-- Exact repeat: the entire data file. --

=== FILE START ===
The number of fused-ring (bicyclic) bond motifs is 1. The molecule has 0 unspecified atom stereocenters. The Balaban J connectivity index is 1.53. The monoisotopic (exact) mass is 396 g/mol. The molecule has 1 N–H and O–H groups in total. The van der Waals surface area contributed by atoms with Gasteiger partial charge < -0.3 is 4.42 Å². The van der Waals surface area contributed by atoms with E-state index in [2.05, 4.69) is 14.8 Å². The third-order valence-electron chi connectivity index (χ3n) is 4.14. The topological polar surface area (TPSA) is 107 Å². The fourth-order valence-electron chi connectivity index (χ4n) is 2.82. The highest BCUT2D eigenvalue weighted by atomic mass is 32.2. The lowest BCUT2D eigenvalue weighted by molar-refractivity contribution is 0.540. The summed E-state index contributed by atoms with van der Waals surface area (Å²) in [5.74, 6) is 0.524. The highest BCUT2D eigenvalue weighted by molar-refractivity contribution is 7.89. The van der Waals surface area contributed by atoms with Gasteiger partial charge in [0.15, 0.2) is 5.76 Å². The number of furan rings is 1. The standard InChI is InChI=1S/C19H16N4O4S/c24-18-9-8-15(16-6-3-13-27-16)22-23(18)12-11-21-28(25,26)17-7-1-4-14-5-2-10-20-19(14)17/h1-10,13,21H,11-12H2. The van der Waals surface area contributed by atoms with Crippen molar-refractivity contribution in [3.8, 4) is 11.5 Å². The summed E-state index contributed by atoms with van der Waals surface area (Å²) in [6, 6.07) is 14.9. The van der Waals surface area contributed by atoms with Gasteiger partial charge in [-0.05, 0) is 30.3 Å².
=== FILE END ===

The number of fused-ring (bicyclic) bond motifs is 1. The molecule has 0 unspecified atom stereocenters. The Balaban J connectivity index is 1.53. The monoisotopic (exact) mass is 396 g/mol. The molecule has 1 N–H and O–H groups in total. The van der Waals surface area contributed by atoms with Gasteiger partial charge < -0.3 is 4.42 Å². The van der Waals surface area contributed by atoms with E-state index in [2.05, 4.69) is 14.8 Å². The third-order valence-electron chi connectivity index (χ3n) is 4.14. The topological polar surface area (TPSA) is 107 Å². The fourth-order valence-electron chi connectivity index (χ4n) is 2.82. The highest BCUT2D eigenvalue weighted by atomic mass is 32.2. The lowest BCUT2D eigenvalue weighted by molar-refractivity contribution is 0.540. The summed E-state index contributed by atoms with van der Waals surface area (Å²) in [5.74, 6) is 0.524. The highest BCUT2D eigenvalue weighted by molar-refractivity contribution is 7.89. The van der Waals surface area contributed by atoms with Gasteiger partial charge in [0.15, 0.2) is 5.76 Å². The number of furan rings is 1. The standard InChI is InChI=1S/C19H16N4O4S/c24-18-9-8-15(16-6-3-13-27-16)22-23(18)12-11-21-28(25,26)17-7-1-4-14-5-2-10-20-19(14)17/h1-10,13,21H,11-12H2. The van der Waals surface area contributed by atoms with Crippen molar-refractivity contribution in [3.8, 4) is 11.5 Å². The summed E-state index contributed by atoms with van der Waals surface area (Å²) in [6, 6.07) is 14.9. The van der Waals surface area contributed by atoms with Gasteiger partial charge in [-0.05, 0) is 30.3 Å².